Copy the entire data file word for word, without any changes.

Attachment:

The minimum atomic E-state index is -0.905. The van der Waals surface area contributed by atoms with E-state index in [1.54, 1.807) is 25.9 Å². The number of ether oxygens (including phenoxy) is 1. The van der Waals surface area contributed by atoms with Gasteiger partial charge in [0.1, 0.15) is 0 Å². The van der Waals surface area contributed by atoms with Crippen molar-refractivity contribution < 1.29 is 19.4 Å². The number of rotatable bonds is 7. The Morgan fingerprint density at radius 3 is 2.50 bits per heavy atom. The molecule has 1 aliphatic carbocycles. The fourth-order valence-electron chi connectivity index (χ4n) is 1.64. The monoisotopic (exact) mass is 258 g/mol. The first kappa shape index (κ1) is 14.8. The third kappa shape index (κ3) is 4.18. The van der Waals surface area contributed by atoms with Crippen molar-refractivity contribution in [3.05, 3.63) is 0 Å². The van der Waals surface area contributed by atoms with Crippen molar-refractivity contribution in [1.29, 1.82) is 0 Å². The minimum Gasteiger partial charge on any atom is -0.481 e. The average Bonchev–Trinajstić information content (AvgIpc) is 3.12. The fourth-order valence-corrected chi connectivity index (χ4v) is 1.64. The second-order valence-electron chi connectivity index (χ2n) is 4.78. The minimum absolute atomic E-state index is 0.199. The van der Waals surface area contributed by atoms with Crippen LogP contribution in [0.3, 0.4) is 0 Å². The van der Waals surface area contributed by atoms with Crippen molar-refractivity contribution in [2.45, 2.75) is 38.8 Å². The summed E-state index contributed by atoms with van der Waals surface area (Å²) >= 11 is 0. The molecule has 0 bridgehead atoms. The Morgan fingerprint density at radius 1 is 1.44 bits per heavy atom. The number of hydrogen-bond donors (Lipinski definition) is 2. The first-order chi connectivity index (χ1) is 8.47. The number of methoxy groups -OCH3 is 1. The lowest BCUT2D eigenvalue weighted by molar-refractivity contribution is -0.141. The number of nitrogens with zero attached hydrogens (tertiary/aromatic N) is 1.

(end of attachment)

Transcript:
The minimum atomic E-state index is -0.905. The van der Waals surface area contributed by atoms with E-state index in [1.54, 1.807) is 25.9 Å². The number of ether oxygens (including phenoxy) is 1. The van der Waals surface area contributed by atoms with Gasteiger partial charge in [0.1, 0.15) is 0 Å². The van der Waals surface area contributed by atoms with Crippen molar-refractivity contribution < 1.29 is 19.4 Å². The number of rotatable bonds is 7. The Morgan fingerprint density at radius 3 is 2.50 bits per heavy atom. The molecule has 1 aliphatic carbocycles. The fourth-order valence-electron chi connectivity index (χ4n) is 1.64. The monoisotopic (exact) mass is 258 g/mol. The first kappa shape index (κ1) is 14.8. The third kappa shape index (κ3) is 4.18. The van der Waals surface area contributed by atoms with Crippen molar-refractivity contribution in [3.05, 3.63) is 0 Å². The van der Waals surface area contributed by atoms with Crippen molar-refractivity contribution in [1.29, 1.82) is 0 Å². The minimum Gasteiger partial charge on any atom is -0.481 e. The average Bonchev–Trinajstić information content (AvgIpc) is 3.12. The fourth-order valence-corrected chi connectivity index (χ4v) is 1.64. The second-order valence-electron chi connectivity index (χ2n) is 4.78. The minimum absolute atomic E-state index is 0.199. The van der Waals surface area contributed by atoms with Crippen LogP contribution in [0.3, 0.4) is 0 Å². The van der Waals surface area contributed by atoms with Crippen molar-refractivity contribution in [2.45, 2.75) is 38.8 Å². The summed E-state index contributed by atoms with van der Waals surface area (Å²) >= 11 is 0. The molecule has 0 bridgehead atoms. The Morgan fingerprint density at radius 1 is 1.44 bits per heavy atom. The number of hydrogen-bond donors (Lipinski definition) is 2. The first-order chi connectivity index (χ1) is 8.47. The number of methoxy groups -OCH3 is 1. The lowest BCUT2D eigenvalue weighted by molar-refractivity contribution is -0.141. The number of nitrogens with zero attached hydrogens (tertiary/aromatic N) is 1.